I first read this book in 2015 and it resonated so deeply with me that I vowed to work through each core essential. Admittedly it’s taken me a little time to get there so I’ve re-read the book so as to come up with a plan of action. I still stand by my original review from July 2015 it’s definitely a book I want to keep coming back to as it’s full of practical and life giving advice. A must read for all mothers of little ones.

What books have you been reading lately?

{Books Lately} May 2017

Books Lately | The Open Home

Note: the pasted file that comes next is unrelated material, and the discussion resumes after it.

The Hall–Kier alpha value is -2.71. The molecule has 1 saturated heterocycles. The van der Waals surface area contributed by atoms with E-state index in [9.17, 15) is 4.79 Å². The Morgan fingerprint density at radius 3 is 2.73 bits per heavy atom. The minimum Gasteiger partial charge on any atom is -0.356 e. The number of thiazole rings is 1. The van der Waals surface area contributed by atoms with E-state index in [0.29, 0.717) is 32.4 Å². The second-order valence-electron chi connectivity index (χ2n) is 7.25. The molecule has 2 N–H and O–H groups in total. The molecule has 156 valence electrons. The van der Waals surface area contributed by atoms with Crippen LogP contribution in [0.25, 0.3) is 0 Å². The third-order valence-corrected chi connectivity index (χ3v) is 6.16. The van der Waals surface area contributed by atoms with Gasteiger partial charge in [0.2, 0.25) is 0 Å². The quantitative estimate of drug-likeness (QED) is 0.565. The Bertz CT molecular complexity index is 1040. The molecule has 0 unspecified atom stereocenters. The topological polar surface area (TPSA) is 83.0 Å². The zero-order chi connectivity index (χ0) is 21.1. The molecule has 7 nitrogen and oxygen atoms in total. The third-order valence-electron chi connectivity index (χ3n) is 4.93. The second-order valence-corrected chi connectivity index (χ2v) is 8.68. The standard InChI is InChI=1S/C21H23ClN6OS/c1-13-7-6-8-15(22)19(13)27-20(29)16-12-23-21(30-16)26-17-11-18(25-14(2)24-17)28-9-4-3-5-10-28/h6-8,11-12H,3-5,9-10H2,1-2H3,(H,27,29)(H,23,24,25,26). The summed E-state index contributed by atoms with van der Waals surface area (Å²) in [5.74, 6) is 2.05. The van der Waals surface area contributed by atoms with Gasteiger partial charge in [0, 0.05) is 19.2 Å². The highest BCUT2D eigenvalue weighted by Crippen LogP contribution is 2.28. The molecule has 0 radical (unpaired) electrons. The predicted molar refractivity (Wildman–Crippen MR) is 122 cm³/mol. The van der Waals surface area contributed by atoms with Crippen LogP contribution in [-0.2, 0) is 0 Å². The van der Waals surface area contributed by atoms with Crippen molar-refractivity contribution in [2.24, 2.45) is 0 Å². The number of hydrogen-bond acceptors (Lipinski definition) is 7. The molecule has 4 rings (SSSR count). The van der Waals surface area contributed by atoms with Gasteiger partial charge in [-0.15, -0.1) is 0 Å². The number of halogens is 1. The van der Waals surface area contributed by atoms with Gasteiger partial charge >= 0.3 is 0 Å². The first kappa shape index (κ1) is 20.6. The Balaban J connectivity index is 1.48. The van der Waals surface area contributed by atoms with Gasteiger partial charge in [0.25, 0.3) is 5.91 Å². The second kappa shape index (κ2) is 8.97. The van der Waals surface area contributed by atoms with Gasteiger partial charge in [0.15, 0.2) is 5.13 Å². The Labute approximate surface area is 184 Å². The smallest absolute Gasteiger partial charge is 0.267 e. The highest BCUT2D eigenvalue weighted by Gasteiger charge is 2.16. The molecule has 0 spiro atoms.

Wow! It’s been a long time since I shared with you some of the books I’ve been reading lately. I’m not gonna lie, I’m a particularly slow reader in this stage of life. Sometimes I just don’t have the energy to get through the books I want to so for months my books sit forlornly on the coffee table as I slowly work my way through.

However I have finally got through enough books for a blog post, so here are some short and sweet reviews of the books I’ve been reading lately.


Lessons from Madame ChicLessons from Madame Chic: 20 Style Secrets I Learned While Living in Paris by Jennifer L. Scott